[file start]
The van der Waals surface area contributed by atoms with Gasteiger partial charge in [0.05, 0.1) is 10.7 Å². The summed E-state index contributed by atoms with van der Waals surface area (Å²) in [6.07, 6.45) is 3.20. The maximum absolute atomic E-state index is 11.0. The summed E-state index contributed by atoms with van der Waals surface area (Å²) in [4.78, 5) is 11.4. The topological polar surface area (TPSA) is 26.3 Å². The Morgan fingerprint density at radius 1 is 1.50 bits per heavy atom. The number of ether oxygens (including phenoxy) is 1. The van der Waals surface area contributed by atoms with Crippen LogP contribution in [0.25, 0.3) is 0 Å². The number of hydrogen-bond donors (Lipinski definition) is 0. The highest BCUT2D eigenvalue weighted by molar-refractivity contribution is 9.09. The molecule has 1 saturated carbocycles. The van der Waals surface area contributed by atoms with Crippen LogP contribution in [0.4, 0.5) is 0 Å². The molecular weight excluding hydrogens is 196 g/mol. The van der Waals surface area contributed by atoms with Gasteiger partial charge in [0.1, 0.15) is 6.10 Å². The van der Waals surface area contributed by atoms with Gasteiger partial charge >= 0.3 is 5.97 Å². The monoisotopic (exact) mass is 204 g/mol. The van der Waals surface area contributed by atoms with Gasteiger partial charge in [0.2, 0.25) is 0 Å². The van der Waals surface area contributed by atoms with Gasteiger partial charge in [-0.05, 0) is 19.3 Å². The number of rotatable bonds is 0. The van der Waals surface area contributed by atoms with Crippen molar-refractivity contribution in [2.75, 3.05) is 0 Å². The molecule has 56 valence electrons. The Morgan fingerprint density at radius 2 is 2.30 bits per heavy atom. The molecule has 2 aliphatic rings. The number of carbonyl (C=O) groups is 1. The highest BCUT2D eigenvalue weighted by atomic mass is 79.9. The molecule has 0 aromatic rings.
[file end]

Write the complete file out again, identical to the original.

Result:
The van der Waals surface area contributed by atoms with Gasteiger partial charge in [0.05, 0.1) is 10.7 Å². The summed E-state index contributed by atoms with van der Waals surface area (Å²) in [6.07, 6.45) is 3.20. The maximum absolute atomic E-state index is 11.0. The summed E-state index contributed by atoms with van der Waals surface area (Å²) in [4.78, 5) is 11.4. The topological polar surface area (TPSA) is 26.3 Å². The Morgan fingerprint density at radius 1 is 1.50 bits per heavy atom. The number of ether oxygens (including phenoxy) is 1. The van der Waals surface area contributed by atoms with Crippen LogP contribution in [0.25, 0.3) is 0 Å². The number of hydrogen-bond donors (Lipinski definition) is 0. The highest BCUT2D eigenvalue weighted by molar-refractivity contribution is 9.09. The molecule has 1 saturated carbocycles. The van der Waals surface area contributed by atoms with Crippen LogP contribution in [0.4, 0.5) is 0 Å². The molecular weight excluding hydrogens is 196 g/mol. The van der Waals surface area contributed by atoms with Gasteiger partial charge in [0.1, 0.15) is 6.10 Å². The van der Waals surface area contributed by atoms with Gasteiger partial charge >= 0.3 is 5.97 Å². The monoisotopic (exact) mass is 204 g/mol. The van der Waals surface area contributed by atoms with Gasteiger partial charge in [0.2, 0.25) is 0 Å². The van der Waals surface area contributed by atoms with Gasteiger partial charge in [-0.05, 0) is 19.3 Å². The number of rotatable bonds is 0. The van der Waals surface area contributed by atoms with Crippen molar-refractivity contribution in [2.75, 3.05) is 0 Å². The molecule has 56 valence electrons. The Morgan fingerprint density at radius 2 is 2.30 bits per heavy atom. The molecule has 2 aliphatic rings. The number of carbonyl (C=O) groups is 1. The highest BCUT2D eigenvalue weighted by atomic mass is 79.9. The molecule has 0 aromatic rings.